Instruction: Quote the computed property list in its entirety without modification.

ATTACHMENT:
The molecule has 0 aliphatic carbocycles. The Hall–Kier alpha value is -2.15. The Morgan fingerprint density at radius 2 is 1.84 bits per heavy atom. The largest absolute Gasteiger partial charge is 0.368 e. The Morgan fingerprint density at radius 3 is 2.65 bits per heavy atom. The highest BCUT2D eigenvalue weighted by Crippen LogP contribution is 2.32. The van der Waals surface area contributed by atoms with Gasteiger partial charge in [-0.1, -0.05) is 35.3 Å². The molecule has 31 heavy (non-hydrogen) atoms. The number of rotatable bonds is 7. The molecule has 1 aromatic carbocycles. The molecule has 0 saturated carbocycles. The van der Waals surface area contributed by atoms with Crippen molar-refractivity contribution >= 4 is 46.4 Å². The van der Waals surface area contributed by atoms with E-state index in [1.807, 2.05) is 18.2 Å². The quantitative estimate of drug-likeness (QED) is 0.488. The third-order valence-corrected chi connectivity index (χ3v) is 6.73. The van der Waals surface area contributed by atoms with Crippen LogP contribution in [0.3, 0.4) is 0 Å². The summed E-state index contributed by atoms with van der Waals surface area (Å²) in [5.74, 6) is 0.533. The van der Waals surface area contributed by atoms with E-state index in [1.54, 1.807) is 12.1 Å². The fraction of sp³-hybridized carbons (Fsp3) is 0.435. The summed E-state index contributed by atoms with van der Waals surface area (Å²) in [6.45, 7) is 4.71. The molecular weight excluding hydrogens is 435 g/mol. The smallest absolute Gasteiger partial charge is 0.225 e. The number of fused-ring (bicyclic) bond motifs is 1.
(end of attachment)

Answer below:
The molecule has 0 aliphatic carbocycles. The Hall–Kier alpha value is -2.15. The Morgan fingerprint density at radius 2 is 1.84 bits per heavy atom. The largest absolute Gasteiger partial charge is 0.368 e. The Morgan fingerprint density at radius 3 is 2.65 bits per heavy atom. The highest BCUT2D eigenvalue weighted by Crippen LogP contribution is 2.32. The van der Waals surface area contributed by atoms with Gasteiger partial charge in [-0.1, -0.05) is 35.3 Å². The molecule has 31 heavy (non-hydrogen) atoms. The number of rotatable bonds is 7. The molecule has 1 aromatic carbocycles. The molecule has 0 saturated carbocycles. The van der Waals surface area contributed by atoms with Crippen molar-refractivity contribution >= 4 is 46.4 Å². The van der Waals surface area contributed by atoms with E-state index in [1.807, 2.05) is 18.2 Å². The quantitative estimate of drug-likeness (QED) is 0.488. The third-order valence-corrected chi connectivity index (χ3v) is 6.73. The van der Waals surface area contributed by atoms with Crippen LogP contribution in [0.3, 0.4) is 0 Å². The summed E-state index contributed by atoms with van der Waals surface area (Å²) in [5.74, 6) is 0.533. The van der Waals surface area contributed by atoms with E-state index in [1.54, 1.807) is 12.1 Å². The fraction of sp³-hybridized carbons (Fsp3) is 0.435. The summed E-state index contributed by atoms with van der Waals surface area (Å²) in [6.45, 7) is 4.71. The molecular weight excluding hydrogens is 435 g/mol. The smallest absolute Gasteiger partial charge is 0.225 e. The number of fused-ring (bicyclic) bond motifs is 1.